It never hurts to have a plan.
David Morris, a Charleston native now making waves as an independent hip-hop artist, knows he needs three things to make it big. He said major record labels are on the lookout for artists with talent, potential hit songs and a large following.
"My thing has always been, the talent is there, I have great records . . . I have even better ones that are on deck. Right now we're focused on building the fans," he said.
Morris, better known as "D-Why" to his fans, often references his "brand" while talking about his music career.
He's cultivated a distinctive look, which is a little GQ, a little Urban Outfitters. He has an active presence on social media such as Twitter, Facebook and Instagram. He has a Tumblr blog chronicling his travel adventures.
Morris promised to call anyone who purchased his new album, "Young, Loved, Hated & Broke," within 48 hours of its iTunes release. More than 1,000 people took him up on the offer.
You can now download the album for free on www.thecleanestcorner.com. But even though the music is free, Morris is still gaining something from the transaction.
"We're gaining statistics on social media, we're getting information on where my fans are," he said.
Morris, 25, is also making new fans the old-fashioned way.
He will have played more than 60 live shows by year's end.
Last month, he finished a 30-city tour with fellow independent hip-hop artist Hoodie Allen. He's also planning a smaller, three-day East Coast tour after Christmas. There's a larger tour in the works for early 2014, which will likely bring him back to the Mountain State.
"You don't have advertising budgets. You don't have promotion on the radio. All that matters is gaining new fans, spreading the word and getting your name out there," he said.
He released his first album through iTunes Nov. 19. Within days, the album became one of the music service's most popular releases, peaking at No. 6 on the iTunes rap/hip-hop charts and No. 20 on the overall album charts.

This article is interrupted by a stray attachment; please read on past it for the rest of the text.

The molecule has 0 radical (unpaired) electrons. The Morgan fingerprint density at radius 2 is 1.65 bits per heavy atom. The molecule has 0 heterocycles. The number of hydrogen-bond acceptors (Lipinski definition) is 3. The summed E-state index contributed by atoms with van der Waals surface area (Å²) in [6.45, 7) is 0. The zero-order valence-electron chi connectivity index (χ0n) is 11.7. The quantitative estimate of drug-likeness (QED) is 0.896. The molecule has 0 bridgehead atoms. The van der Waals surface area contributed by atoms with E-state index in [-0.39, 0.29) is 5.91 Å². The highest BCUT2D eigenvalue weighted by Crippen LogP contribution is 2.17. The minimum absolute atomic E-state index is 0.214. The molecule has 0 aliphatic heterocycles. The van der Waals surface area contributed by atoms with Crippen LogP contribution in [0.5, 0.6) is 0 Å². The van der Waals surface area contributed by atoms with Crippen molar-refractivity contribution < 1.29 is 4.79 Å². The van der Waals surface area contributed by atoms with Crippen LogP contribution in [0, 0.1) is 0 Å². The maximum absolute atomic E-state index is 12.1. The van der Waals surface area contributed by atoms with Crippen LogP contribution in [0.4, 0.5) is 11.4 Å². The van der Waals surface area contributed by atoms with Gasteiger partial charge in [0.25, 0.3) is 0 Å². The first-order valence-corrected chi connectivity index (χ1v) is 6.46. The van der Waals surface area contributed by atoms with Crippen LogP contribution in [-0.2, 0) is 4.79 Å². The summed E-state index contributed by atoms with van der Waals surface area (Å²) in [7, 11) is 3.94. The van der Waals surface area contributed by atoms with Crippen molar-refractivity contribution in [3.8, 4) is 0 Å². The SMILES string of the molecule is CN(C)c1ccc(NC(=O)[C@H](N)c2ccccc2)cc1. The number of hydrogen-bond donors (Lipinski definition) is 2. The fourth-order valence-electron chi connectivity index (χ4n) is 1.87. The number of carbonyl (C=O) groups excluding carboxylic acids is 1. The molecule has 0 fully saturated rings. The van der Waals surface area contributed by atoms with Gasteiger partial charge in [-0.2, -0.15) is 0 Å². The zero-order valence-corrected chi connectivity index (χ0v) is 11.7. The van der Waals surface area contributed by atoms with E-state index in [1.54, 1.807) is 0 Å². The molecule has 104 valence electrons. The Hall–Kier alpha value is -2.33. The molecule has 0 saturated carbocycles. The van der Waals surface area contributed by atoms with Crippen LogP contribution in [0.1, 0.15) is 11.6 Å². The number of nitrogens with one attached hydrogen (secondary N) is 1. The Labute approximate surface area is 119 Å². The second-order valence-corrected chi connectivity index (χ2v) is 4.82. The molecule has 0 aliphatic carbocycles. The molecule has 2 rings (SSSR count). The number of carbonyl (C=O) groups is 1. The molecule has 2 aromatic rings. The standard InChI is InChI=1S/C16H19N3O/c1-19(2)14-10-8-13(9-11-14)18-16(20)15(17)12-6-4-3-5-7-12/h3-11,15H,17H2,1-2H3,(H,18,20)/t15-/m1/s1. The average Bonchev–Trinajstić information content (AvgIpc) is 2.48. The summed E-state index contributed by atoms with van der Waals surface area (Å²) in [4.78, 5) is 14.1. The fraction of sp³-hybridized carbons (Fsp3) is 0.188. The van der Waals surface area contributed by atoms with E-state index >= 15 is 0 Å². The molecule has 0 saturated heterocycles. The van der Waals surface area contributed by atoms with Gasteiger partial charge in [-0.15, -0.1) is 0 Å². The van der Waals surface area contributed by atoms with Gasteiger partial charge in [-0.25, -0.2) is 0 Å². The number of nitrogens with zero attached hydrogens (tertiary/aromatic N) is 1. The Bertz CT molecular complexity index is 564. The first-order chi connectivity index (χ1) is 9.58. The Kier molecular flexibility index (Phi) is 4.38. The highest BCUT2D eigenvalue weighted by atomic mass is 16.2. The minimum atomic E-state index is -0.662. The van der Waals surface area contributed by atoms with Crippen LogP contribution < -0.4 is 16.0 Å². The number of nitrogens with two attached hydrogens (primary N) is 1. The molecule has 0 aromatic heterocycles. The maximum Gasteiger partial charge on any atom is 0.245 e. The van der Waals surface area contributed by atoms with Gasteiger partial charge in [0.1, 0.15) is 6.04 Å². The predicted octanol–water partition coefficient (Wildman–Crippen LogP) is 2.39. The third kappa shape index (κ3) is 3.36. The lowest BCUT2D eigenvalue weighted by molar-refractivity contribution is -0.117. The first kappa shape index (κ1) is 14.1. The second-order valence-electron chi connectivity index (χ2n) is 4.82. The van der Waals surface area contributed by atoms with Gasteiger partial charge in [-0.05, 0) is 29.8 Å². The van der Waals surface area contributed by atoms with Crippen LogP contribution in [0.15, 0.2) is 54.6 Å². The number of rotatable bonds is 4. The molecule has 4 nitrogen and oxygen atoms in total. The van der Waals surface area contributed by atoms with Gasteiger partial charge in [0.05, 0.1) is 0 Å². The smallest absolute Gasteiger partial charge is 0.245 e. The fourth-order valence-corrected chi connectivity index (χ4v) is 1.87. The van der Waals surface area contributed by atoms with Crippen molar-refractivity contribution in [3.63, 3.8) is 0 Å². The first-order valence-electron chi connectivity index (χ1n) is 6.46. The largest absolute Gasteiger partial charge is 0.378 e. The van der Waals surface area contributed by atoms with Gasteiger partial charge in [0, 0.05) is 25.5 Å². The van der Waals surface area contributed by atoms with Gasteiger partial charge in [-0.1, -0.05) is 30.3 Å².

"It was sitting next to Miley Cyrus and Katy Perry," he said.
The album then hit No. 3 on Billboard Magazine's "Heatseekers" album charts, which tracks top-selling albums by new or developing acts.
It should come as no surprise that, in addition to his bachelor's degree in public relations, Morris also got his master's degree in marketing and communication from West Virginia University.
"The school work we did was all about branding and brand management," he said. "I feel like I'm a little more brand savvy."
Morris was raised in Charleston, where he graduated from George Washington High School in 2005.
He was always interested in music, but even though he occasionally rapped with friends, there wasn't much of a hip-hop scene in Charleston.
Morris didn't begin making music until he enrolled at West Virginia University's journalism school. Outside class, he set up a small recording studio in his dorm room and began writing songs.
He was soon playing shows around Morgantown with the encouragement of friends in the local club scene.
Morris said he's pleased hip-hop has given him his first big break. He said rap is the most difficult music to make, and its fans are the most difficult to impress.
"Because of my look and branding, it's the hardest sell," he said.
But he hopes to break into other genres, as well.
Morris grew up listening to oldies music, country and classic rock, but was also influenced by modern pop artists like John Mayer, Kanye West and even Taylor Swift.
"People hear pop, and they think one thing. But 'pop' just means popular. I want to make music for the masses," he said.
"That's what I want to be known for. Whatever David Morris does musically, I hope people are going to check it out because they know it's authentic and of good quality.
"I just want to be known as an artist."